In an important ruling for the millions of cell phone users whose ringtones play in public - and for the cell phone companies that provide the ring tones - a federal court in New York just ruled that merely playing the ring tone in public for personal (not commercial) purposes is not a "public performance" that would trigger a royalty payment to the copyright owner of the song the ring tone is based on. One of the keys to the decision was that it is limited to personal uses of ringtones "without any purpose of direct or indirect commercial advantage". Thus to the extent someone might be interested in playing ringtones in public for commercial purposes - let's say a "Battle of the Ringtones" contest - this ruling would not apply. Beyond that, one of the interesting tidbits that came out of the court ruling is confirmation of the amount of money the cell phone companies pay in royalties for reproducing the song to begin with: 24 cents. Here is a summary of the court opinion and for those who are really ambitious, here is a copy of the court opinion itself.

Thursday, October 8, 2009

A New Kind of Musical Rhapsody: Brian Wilson Set to Complete Some of Gershwin's Unfinished Works

The L.A. Times reported today that Brian Wilson - the legendary songwriter and co-founder of The Beach Boys - has been granted permission to complete some of the unfinished musical works that George Gershwin left behind when he died prematurely at age 38 about seventy years ago. The newspaper story goes into some detail to explain how this came about after all this time and why Gershwin and Wilson may not be the strange musical bedfellows they appear to be at first. This kind of extraordinary creative endeavor holds great promise. We will look forward to the results with great anticipation. is a link to one of our favorite Brian Wilson/Beach Boys compositions of all time which wasn't necessarily a hit: "The Warmth of the Sun". [Brian W. reportedly wrote it the day of the JFK assassination].

Tuesday, September 22, 2009

Veoh Video Website Defeats Copyright Infringement Lawsuit by Major Studios

In a decision that portends big problems for Viacom's lawsuit against Google's YouTube website, a federal court decided last week that Veoh's video posting website is not guilty of copyright infringement. This case is not only important because of the pending Viacom vs. Google lawsuit, but because it details WHY Veoh was not guilty of copyright infringement even though the website does post copyrighted material without permission. Although this Court's decision is not binding on other courts around the country, the decision essentially outlines possible ground rules for a video-sharing website business model that is legal. It is worth comparing and contrasting how Veoh operates as compared to Napster and Grokster and other music-sharing websites that have been declared illegal. It will also be interesting to compare and contrast Veoh's service to YouTube's to see how they line up and how they differ.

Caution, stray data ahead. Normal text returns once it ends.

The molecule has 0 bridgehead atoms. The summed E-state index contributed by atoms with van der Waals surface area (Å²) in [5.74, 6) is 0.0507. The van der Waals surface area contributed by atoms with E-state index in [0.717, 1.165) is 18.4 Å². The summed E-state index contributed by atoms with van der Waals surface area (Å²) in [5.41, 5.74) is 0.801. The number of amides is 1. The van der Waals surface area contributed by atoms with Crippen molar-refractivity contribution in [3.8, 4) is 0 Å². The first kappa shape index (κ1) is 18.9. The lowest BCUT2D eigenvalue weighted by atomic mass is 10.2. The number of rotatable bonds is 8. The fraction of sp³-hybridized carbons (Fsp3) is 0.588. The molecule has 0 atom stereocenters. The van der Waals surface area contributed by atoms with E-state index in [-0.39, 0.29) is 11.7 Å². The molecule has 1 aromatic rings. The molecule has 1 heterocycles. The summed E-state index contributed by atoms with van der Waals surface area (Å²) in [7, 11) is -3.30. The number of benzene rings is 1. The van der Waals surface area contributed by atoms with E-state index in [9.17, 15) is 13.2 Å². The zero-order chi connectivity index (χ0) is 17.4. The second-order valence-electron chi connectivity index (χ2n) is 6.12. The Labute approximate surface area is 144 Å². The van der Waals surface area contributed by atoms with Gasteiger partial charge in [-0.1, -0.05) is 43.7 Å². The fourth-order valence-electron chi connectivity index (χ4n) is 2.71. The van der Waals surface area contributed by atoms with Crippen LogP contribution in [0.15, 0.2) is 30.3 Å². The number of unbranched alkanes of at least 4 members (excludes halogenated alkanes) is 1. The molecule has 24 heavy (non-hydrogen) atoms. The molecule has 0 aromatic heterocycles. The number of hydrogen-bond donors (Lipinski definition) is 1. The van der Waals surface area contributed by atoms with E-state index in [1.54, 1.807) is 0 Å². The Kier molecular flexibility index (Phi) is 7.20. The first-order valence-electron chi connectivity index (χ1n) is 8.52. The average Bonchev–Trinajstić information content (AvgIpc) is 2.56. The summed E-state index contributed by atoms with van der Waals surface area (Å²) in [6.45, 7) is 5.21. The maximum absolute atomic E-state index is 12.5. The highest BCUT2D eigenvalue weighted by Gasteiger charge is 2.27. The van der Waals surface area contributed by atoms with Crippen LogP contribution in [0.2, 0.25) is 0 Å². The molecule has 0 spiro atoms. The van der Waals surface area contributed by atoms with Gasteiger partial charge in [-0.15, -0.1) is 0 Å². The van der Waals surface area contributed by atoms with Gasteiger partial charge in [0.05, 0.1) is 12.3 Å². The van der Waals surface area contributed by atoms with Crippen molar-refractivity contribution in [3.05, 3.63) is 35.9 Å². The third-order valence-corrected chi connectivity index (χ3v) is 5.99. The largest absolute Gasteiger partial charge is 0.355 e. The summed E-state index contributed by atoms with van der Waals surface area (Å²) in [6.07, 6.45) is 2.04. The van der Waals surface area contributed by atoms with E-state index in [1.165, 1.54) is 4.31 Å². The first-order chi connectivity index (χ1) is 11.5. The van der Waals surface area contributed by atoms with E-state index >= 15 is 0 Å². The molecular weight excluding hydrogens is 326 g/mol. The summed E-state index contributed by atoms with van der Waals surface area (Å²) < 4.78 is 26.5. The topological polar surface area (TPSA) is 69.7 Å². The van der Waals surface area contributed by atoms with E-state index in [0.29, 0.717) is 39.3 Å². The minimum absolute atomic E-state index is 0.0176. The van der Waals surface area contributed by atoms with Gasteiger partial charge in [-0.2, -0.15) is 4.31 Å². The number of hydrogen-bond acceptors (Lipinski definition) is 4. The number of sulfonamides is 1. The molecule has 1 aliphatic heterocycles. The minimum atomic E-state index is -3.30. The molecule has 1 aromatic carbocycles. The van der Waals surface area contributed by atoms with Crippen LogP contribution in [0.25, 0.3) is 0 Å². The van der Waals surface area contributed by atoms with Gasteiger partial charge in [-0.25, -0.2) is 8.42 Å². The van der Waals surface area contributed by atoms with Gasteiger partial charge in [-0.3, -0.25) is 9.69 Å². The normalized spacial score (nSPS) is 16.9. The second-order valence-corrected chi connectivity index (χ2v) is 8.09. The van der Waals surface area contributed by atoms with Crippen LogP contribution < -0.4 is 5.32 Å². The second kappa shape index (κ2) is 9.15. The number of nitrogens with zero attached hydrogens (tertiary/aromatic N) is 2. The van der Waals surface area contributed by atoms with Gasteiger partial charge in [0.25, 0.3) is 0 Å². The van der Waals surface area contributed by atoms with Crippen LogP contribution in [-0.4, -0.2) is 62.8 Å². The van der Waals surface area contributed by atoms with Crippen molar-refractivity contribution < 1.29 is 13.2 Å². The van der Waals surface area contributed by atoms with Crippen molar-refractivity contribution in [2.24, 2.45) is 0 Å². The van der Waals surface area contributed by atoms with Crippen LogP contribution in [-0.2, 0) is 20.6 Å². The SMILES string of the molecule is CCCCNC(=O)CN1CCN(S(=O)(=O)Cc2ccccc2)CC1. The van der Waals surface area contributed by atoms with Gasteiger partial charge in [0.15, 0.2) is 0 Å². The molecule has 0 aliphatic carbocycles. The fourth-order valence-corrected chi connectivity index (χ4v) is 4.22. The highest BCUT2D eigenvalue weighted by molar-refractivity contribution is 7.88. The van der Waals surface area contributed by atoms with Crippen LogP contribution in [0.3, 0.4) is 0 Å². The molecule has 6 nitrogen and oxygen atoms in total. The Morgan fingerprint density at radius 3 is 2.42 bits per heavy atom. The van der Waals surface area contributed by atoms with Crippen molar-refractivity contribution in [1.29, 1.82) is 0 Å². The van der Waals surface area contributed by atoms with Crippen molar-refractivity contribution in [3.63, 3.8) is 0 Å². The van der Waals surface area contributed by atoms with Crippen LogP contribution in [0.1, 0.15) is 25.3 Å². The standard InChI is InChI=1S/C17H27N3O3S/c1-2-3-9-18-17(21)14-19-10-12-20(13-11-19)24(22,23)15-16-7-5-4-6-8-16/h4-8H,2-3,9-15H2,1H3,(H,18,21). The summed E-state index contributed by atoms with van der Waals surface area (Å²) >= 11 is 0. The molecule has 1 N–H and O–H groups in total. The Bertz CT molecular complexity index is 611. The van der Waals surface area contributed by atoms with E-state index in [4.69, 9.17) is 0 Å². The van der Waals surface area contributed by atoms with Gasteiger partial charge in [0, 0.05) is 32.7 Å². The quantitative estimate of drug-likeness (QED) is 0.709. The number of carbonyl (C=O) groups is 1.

Monday, September 14, 2009

Copyrights & Music: Ellen DeGeneres Rolls Into Court

Last week - at virtually the same time she was named the new judge on "American Idol" to replace Paul Abdul - Ellen DeGeneres' production company was sued by several major record labels for regularly and routinely using music on her daytime TV show without a license. The lawsuit alleges that about 1,000 songs have been used without permission. We don't watch the DeGeneres show regularly, but we understand that she's a music lover and has a segment each show where she dances to a popular song selected by a DJ. But that's a use that requires a license and according to the lawsuit when the show's producers were advised the program needs a license, their response was "We don't roll that way". Perhaps not. But since the U.S. Copyright Act allows for damages of up to $150,000 per work infringed, the show could be exposed to up to $150 million in damages. We don't really think the production company is going to end up paying anywhere near that. But they probably will pay something and probably more than it would have cost them if they had gotten the licenses to begin with. This, of course, raises the age-old question: is it better to ask for permission or forgiveness?